Piaget states that any new knowledge is constructed because it is extracted from the coordination of the actions or the coordination of the coordination of actions, and not directly from the observable (objects and actions). He, therefore, demonstrates that it is not enough to show contents for the students to learn. It is necessary to create situations for them to establish relationships, to establish relationships between relationships, to generate renewed constructions and to recreate the notions that are expected from him/her to learn. That is how the comprehension of knowledge is achieved.

Translating these concepts to a pedagogical plan, it is perceived that the figure of a teacher that "teaches" a student becomes incoherent and a new role must be drawn for the teacher. In this view, the teacher will help, stimulate and afford the student the 'construction" of his knowledge, through a participative process. That is the reason why the application of Piaget's theory to education takes the name of Constructivism.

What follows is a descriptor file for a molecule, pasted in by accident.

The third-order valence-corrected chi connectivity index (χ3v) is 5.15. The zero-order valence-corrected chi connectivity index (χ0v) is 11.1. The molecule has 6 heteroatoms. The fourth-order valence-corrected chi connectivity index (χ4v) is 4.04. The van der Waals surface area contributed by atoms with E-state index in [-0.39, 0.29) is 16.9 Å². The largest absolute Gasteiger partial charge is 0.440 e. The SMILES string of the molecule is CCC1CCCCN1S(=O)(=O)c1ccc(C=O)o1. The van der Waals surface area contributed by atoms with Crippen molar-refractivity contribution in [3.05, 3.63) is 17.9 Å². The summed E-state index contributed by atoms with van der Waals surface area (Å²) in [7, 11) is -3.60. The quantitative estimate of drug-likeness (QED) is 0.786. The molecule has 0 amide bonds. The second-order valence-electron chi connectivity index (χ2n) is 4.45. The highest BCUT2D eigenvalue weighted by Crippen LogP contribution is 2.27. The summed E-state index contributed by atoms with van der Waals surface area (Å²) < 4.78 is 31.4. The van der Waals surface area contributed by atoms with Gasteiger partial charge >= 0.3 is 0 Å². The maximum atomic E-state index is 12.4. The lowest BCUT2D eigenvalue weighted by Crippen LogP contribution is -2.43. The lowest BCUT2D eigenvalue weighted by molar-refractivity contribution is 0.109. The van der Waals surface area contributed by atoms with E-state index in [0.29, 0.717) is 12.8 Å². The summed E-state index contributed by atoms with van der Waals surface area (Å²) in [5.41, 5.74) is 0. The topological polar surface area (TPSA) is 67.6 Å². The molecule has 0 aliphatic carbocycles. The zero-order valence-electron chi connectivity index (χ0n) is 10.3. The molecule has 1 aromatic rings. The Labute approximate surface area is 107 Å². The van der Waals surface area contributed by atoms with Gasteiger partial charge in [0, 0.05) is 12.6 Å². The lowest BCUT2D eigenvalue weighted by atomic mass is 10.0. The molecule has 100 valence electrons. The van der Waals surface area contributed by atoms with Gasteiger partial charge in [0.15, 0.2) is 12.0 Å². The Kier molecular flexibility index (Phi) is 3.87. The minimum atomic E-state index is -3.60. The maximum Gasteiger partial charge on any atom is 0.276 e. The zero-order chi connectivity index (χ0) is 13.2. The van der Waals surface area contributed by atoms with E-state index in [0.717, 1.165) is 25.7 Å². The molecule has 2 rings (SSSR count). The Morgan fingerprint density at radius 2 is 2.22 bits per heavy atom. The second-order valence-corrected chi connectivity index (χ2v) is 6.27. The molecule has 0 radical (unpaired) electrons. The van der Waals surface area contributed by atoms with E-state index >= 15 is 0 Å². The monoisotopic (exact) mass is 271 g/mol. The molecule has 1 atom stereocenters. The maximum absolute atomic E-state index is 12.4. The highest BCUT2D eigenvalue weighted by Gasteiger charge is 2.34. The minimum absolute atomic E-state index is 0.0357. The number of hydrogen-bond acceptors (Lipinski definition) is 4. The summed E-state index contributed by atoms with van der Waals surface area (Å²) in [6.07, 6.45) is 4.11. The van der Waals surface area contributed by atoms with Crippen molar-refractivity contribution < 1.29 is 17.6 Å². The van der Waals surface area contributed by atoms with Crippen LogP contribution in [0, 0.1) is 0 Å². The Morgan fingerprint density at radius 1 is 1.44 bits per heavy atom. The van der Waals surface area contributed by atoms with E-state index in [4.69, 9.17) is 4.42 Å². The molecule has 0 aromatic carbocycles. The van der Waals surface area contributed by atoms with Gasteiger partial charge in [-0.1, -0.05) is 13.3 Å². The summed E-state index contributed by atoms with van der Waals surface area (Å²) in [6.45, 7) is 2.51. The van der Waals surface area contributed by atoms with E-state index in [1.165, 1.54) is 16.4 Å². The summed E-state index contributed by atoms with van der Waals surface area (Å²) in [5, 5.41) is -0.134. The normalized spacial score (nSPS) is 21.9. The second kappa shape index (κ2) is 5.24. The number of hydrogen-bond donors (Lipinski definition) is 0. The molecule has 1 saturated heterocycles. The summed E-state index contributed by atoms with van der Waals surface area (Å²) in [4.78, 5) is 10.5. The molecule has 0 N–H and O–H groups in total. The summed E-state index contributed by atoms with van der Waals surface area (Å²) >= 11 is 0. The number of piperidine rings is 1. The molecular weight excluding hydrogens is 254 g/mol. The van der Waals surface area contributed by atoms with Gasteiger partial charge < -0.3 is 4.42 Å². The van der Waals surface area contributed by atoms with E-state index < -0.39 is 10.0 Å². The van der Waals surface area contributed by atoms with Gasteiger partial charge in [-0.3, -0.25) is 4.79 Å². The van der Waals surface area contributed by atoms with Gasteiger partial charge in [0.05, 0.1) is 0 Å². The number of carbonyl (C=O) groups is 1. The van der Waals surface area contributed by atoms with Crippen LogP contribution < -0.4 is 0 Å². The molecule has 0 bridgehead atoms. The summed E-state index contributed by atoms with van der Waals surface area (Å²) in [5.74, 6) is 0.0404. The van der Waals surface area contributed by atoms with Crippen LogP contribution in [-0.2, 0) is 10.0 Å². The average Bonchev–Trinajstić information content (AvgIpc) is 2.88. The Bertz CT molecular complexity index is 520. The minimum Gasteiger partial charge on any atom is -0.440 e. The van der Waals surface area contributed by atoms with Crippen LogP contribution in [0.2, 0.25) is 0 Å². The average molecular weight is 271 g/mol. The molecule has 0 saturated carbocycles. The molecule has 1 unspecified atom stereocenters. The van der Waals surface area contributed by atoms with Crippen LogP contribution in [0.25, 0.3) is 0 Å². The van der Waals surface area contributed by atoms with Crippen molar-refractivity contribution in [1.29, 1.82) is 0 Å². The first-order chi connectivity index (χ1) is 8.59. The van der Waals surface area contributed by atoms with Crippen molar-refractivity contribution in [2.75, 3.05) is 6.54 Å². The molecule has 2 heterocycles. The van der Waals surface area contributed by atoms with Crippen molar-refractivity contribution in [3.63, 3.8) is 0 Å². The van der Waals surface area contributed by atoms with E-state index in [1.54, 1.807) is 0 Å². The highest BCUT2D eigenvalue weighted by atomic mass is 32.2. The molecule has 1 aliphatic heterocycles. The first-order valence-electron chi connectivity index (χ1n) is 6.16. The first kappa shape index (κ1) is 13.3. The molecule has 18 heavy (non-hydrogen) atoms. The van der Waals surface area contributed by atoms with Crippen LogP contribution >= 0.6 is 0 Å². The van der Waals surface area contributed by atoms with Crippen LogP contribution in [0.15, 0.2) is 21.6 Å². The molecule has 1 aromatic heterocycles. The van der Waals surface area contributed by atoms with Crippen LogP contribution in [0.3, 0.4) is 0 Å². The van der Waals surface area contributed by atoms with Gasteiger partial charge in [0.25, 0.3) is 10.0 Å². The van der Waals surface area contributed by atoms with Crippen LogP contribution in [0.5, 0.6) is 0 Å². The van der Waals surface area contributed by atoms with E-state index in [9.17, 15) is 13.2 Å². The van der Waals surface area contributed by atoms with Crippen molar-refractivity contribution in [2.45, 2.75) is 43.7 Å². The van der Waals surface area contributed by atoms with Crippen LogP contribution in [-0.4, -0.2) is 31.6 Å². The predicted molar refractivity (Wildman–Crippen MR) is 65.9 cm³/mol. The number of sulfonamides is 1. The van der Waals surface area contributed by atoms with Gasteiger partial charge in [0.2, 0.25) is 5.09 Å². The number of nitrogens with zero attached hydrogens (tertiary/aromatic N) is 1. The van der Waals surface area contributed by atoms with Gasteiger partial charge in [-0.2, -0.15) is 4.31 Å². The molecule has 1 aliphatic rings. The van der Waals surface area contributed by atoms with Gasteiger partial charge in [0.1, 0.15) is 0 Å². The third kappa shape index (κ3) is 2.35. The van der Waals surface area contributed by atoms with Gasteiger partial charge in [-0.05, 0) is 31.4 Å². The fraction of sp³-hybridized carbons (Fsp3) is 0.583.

A social-constructivist approach to Collaborative Learning

The importance of the social or cultural influence in personal development is growing steadily in the society in which we live in, as it can be seen in the work of today's philosophers, among which there can be mentioned Pierre Levy (1993), Edgar Morin (2000) and Humberto Maturana (1999).

Although Piaget has been criticized for not having privileged the importance of the social in cognitive development (Loureno, 1994), he has also considered the importance of interactions. For him "it is precisely the constant exchanges of ideas with others that allow us to decentrate and assure the possibility of inner coordination of the relationships  and the actions are, in fact, interactions, which are "conducts modifying one another, [...] or forms of cooperation, which mean operations mutually performed or in reciprocal correspondence" (p.22). It may be important to stress again, that Piaget's understanding of interaction is more than a simple exchange between people or between the subject and the object of his/hers interest. Interaction means exactly simultaneity between agents and, hence, knowledge happens where they meet and not only in one of the participants. Subject and object, or student and teacher or student and mate are not a binary opposition, but a dialectic dyad. This dyad is, consequently, dynamic, and results in changes in both participants, as one constitutes the other by the very own opposition, which characterizes them (Franco, 1999).